Now, what kind of soil should you plant your blueberries in? Well, instead of using the word soil, I am going to call it a planting mix. A lot of folks online recommend using no soil at all (just a mixture of peat moss and mulch). So, if you are going to mix your own medium, you can (there are lots of recipes online). You just need to make sure the mix drains well and is acidic. Again, when it comes to choosing to plant today or having to wait to get the right mix, I am going to choose today. So, I prefer to use the Maas Nursery blueberry mix that is blended with compost, composted mulch, topsoil, washed sand, microlife, greensand, and sulfur. This mix is ready to go for your blueberry bushes. Just fill your container and plant your blueberry bushes at the same level they were planted in the pot you bought them in. Don’t add any synthetic fertilizers to newly planted blueberry shrubs, their roots are fibrous, shallow and sensitive. Microlife that is already in the Maas planting mix is fine. You shouldn’t need to fertilize until the plants are acclimated to their environment. Even then, go organic and use Microlife.

Once you have your containers filled with soil and in the right sunny location, it’s time to pick your blueberries for planting. It is always best to plant three or more different varieties of blueberries together (6′ apart). Some blueberries are touted as being self-fruitful, but nearly all will be more productive if they are able to cross-pollinate with other blueberry varieties.

The following is a list of Rabbiteye* blueberry varieties that we carry at Maas Nursery:

Variety Chill Hours** Harvest Time***
Becky Blue
300-400 hours May
Bountiful Blue
150-200 hours June to July
Brightwell 350-400 hours early June to early July
Jubilee 500 hours June
Climax 400-450 hours Late May to early June
Powder Blue
550-600 hours Late June to late July
Premier 550 hours Late May to early  June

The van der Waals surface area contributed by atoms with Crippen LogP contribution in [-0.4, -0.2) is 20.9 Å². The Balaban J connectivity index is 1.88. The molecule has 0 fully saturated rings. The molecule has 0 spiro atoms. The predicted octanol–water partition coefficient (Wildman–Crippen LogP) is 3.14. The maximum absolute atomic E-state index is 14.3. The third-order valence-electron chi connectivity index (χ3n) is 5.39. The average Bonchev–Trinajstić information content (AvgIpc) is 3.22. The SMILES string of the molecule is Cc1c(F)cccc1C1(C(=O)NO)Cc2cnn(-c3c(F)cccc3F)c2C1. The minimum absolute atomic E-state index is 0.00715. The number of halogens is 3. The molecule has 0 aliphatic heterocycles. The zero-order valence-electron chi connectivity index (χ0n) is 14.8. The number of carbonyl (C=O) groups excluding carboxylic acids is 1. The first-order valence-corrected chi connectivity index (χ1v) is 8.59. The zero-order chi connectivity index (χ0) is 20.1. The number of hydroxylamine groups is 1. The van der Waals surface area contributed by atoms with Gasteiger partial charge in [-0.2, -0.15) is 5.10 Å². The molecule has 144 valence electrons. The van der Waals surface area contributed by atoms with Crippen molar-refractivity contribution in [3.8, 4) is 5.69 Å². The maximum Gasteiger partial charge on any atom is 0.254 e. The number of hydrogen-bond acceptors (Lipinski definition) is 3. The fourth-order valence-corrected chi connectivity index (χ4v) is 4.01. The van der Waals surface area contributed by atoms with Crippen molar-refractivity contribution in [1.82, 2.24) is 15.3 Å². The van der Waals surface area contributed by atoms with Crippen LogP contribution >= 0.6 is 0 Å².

* Rabbiteye varieties are named that because the berries turn pink before they turn blue (like a rabbits eye). These bushes can grow quite large, up to 10′ wide and 15′ tall when mature (7-8 years) if not pruned.

**Chill Hours are the number of hours required between 32-45 F

***Harvest Time varies by location and weather

The following is a list of Southern Highbush* blueberry varieties that we carry at Maas Nursery:

Variety Chill Hours** Harvest Time***
Abundance 300 hours June to July
Emerald 200-300 hours mid May
Gulf Coast 200-300 hours mid May
Jubilee 500 hours June
Misty 200 hours Late May to June
O’Neal 400-500 hours Late May to June
Sunshine 150 hours Late June to July

*Though called southern highbush, these varieties only reach 6′ tall at most when mature (some even shorter).

**Chill Hours are the number of hours required between 32-45 F

***Harvest Time varies by location and weather

There is a lot of information online about the pros and cons of so many different varieties of blueberries (flavor, size, when they ripen, etc), it is best that you do your own research to determine which ones will be best for your own situation. Any of the above will grow well and produce tasty blueberries in our area.

You can intermix varieties of blueberries between rabbiteye and southern highbush for your containers. If you don’t need a “bushel and a peck” of berries, it will be hard to limit your choices to just three varieties to grow. But, that’s the fun part, right?

Anyway, as with all new plantings – water regularly, but don’t allow standing water (the medium they are planted in must drain well). A good layer of mulch (you can use pine straw too if you would like) will definitely benefit these shrubs. After your plants are established you can further care for them by fertilizing with a good organic fertilizer, like Microlife, suggested times are late winter to early bud break and again after harvest, but you can’t go wrong with Microlife. Also, once your bushes are a few years old, rejuvenate them by pruning the oldest canes as they become unproductive.